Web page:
Rushdie’s attacker had direct contact with Iran’s Revolutionary Guards, report says

The attack “had all the hallmarks of a ‘guided’ attack” encouraged by Tehran.

By Debbie Reiss, World Israel News

The man accused of repeatedly stabbing author Salman Rushdie had contact with Iran’s Islamic Revolutionary Guard Corps, Vice News reported on Sunday, citing intelligence officials.

Hadi Matar, 24, from New Jersey, pleaded not guilty in a court on Saturday to charges of attempted murder and assault.

The suspect “had been in direct contact with members of the Islamic Revolutionary Guard Corps on social media”, Vice reported, citing “European and Middle Eastern intelligence officials.” The report said it was not clear how much involvement the IRGC had.

An unnamed NATO official told Vice the attack “had all the hallmarks of a ‘guided’ attack, where an intelligence service talks a supporter into action, without direct support or involvement in the attack itself.”

Iran has denied any involvement in the assault, even though Rushdie was the target of a fatwa (religious edict) calling for his murder issued by the late Iranian leader Ayatollah Ruhollah Khomeini a year after he wrote “The Satanic Verses” in 1988.

A bounty of $3 million was offered for his killer.

Iran blamed Rushdie and his supporters for the attack.

“We, in the incident of the attack on Salman Rushdie in the US, do not consider that anyone deserves blame and accusations except him and his supporters,” Iran’s Foreign Ministry spokesman Nasser Kanaani said, adding that freedom of speech did not “justify Rushdie’s insults upon religion.”

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“Nobody has right to accuse Iran in this regard.”

Matar’s mother, Lebanese immigrant Silvana Fardos, told the Daily Mail that her son had become a religious zealot after a month-long trip to Lebanon in 2018. Fardos had hoped her son would return “motivated,” but instead he became “a moody introvert,” refusing to socialize with family and friends.

Matar’s father, meanwhile, has locked himself in at his home in Yaroun in southern Lebanon and is refusing to speak to anyone, the mayor of the town, Ali Tehfe, said on Sunday according to Reuters.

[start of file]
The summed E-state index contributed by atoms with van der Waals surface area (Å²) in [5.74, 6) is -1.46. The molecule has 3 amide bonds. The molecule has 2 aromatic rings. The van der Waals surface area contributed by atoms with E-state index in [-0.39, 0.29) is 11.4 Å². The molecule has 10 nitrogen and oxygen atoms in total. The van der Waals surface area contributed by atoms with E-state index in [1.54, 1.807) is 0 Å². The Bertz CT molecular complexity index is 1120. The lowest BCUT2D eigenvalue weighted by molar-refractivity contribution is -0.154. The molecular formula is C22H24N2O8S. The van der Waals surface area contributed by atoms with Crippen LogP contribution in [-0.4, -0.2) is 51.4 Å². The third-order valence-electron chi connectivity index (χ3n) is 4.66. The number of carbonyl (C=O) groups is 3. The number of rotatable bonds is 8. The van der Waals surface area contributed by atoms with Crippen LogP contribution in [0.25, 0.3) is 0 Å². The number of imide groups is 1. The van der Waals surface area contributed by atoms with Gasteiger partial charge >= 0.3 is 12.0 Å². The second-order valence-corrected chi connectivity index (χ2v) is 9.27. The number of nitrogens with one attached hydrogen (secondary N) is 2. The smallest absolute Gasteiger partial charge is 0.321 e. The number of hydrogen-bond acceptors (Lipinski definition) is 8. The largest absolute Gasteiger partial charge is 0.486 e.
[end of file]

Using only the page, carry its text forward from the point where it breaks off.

“His father is in the country now but he has locked himself in and is not accepting to give any kind of statement to anyone. We tried with him, we sent people, we went and knocked the door but he is not agreeing to speak to anyone,” he said.

Prosecutors charged Matar with carrying out a “targeted, unprovoked, pre-planned attack” on Rushdie.

Secretary of State Antony Blinken on Sunday slammed Iranian state institutions for “inciting violence” against the Indian-born British-American author “for generations.”

“State-affiliated media recently gloated about the attempt on his life. This is despicable,” Blinken said.

Rushdie’s son Zafar issued a statement about his father’s condition on Sunday.

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“My father remains in critical condition in hospital receiving extensive ongoing medical treatment. We are extremely relieved that yesterday he was taken off the ventilator and additional oxygen and he was able to say a few words,” he said.

According to another Middle Eastern intelligence official cited by Vice, it was unlikely the attacker acted on his own accord.

“A 24-year-old born in the United States does not come up with Salman Rushdie as a target on his own,” he said.

“Even an avid consumer of Iranian propaganda would have some difficulty finding references to Rushdie compared to all the other, modern enemies designated by the regime.”